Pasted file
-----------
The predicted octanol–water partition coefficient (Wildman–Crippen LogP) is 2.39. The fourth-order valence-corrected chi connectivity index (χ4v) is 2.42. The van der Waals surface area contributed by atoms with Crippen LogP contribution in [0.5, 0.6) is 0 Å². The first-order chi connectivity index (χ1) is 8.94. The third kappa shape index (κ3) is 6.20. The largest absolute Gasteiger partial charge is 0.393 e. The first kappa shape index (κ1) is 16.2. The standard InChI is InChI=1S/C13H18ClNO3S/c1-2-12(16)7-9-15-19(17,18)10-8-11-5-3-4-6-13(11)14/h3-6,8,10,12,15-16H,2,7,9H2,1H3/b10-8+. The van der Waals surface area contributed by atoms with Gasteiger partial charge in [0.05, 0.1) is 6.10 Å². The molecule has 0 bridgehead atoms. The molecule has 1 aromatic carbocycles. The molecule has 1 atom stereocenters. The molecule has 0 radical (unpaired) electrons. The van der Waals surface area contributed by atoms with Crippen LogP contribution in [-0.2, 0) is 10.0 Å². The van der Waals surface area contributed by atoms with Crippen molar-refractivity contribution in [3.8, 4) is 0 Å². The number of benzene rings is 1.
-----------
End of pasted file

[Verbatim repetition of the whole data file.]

The predicted octanol–water partition coefficient (Wildman–Crippen LogP) is 2.39. The fourth-order valence-corrected chi connectivity index (χ4v) is 2.42. The van der Waals surface area contributed by atoms with Crippen LogP contribution in [0.5, 0.6) is 0 Å². The first-order chi connectivity index (χ1) is 8.94. The third kappa shape index (κ3) is 6.20. The largest absolute Gasteiger partial charge is 0.393 e. The first kappa shape index (κ1) is 16.2. The standard InChI is InChI=1S/C13H18ClNO3S/c1-2-12(16)7-9-15-19(17,18)10-8-11-5-3-4-6-13(11)14/h3-6,8,10,12,15-16H,2,7,9H2,1H3/b10-8+. The van der Waals surface area contributed by atoms with Gasteiger partial charge in [0.05, 0.1) is 6.10 Å². The molecule has 0 bridgehead atoms. The molecule has 1 aromatic carbocycles. The molecule has 1 atom stereocenters. The molecule has 0 radical (unpaired) electrons. The van der Waals surface area contributed by atoms with Crippen LogP contribution in [-0.2, 0) is 10.0 Å². The van der Waals surface area contributed by atoms with Crippen molar-refractivity contribution in [3.8, 4) is 0 Å². The number of benzene rings is 1.